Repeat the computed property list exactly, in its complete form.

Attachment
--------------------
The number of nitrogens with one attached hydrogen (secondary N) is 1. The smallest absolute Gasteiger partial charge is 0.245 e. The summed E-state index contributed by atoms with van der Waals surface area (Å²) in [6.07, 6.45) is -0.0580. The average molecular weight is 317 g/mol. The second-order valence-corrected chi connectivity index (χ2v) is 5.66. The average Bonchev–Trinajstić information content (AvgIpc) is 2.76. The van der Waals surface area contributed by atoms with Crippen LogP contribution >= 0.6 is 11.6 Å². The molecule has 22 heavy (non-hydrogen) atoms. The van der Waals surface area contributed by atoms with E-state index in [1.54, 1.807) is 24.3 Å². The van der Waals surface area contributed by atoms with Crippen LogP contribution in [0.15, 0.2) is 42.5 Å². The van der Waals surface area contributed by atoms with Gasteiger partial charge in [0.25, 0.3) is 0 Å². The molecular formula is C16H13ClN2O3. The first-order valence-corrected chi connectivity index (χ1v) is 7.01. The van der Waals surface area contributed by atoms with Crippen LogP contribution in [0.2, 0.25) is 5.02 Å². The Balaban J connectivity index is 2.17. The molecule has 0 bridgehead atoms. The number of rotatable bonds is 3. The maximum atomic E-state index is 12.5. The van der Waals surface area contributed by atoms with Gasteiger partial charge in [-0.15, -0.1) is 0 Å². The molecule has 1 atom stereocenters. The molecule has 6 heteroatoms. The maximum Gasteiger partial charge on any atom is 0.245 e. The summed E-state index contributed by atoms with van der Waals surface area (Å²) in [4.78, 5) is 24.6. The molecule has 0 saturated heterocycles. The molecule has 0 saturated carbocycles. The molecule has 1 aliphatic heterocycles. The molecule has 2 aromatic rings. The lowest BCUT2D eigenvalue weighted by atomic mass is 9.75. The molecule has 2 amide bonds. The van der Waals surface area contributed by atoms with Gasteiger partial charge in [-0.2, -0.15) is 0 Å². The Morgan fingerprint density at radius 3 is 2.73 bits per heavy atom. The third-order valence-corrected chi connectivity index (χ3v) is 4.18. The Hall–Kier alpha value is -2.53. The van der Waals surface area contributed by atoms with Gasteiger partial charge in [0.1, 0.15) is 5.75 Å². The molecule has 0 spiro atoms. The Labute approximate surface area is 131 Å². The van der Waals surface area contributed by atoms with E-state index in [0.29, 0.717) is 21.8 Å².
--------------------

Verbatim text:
The number of nitrogens with one attached hydrogen (secondary N) is 1. The smallest absolute Gasteiger partial charge is 0.245 e. The summed E-state index contributed by atoms with van der Waals surface area (Å²) in [6.07, 6.45) is -0.0580. The average molecular weight is 317 g/mol. The second-order valence-corrected chi connectivity index (χ2v) is 5.66. The average Bonchev–Trinajstić information content (AvgIpc) is 2.76. The van der Waals surface area contributed by atoms with Crippen LogP contribution >= 0.6 is 11.6 Å². The molecule has 22 heavy (non-hydrogen) atoms. The van der Waals surface area contributed by atoms with E-state index in [1.54, 1.807) is 24.3 Å². The van der Waals surface area contributed by atoms with Crippen LogP contribution in [0.15, 0.2) is 42.5 Å². The van der Waals surface area contributed by atoms with Gasteiger partial charge in [0.25, 0.3) is 0 Å². The molecular formula is C16H13ClN2O3. The first-order valence-corrected chi connectivity index (χ1v) is 7.01. The van der Waals surface area contributed by atoms with Crippen LogP contribution in [0.2, 0.25) is 5.02 Å². The Balaban J connectivity index is 2.17. The molecule has 0 bridgehead atoms. The number of rotatable bonds is 3. The maximum atomic E-state index is 12.5. The van der Waals surface area contributed by atoms with Gasteiger partial charge in [-0.15, -0.1) is 0 Å². The molecule has 1 atom stereocenters. The molecule has 6 heteroatoms. The maximum Gasteiger partial charge on any atom is 0.245 e. The summed E-state index contributed by atoms with van der Waals surface area (Å²) in [4.78, 5) is 24.6. The molecule has 0 saturated heterocycles. The molecule has 0 saturated carbocycles. The molecule has 1 aliphatic heterocycles. The molecule has 2 aromatic rings. The lowest BCUT2D eigenvalue weighted by atomic mass is 9.75. The molecule has 2 amide bonds. The van der Waals surface area contributed by atoms with Gasteiger partial charge in [-0.2, -0.15) is 0 Å². The Morgan fingerprint density at radius 3 is 2.73 bits per heavy atom. The third-order valence-corrected chi connectivity index (χ3v) is 4.18. The Hall–Kier alpha value is -2.53. The van der Waals surface area contributed by atoms with Gasteiger partial charge in [0.1, 0.15) is 5.75 Å². The molecule has 0 spiro atoms. The Labute approximate surface area is 131 Å². The van der Waals surface area contributed by atoms with E-state index in [0.29, 0.717) is 21.8 Å².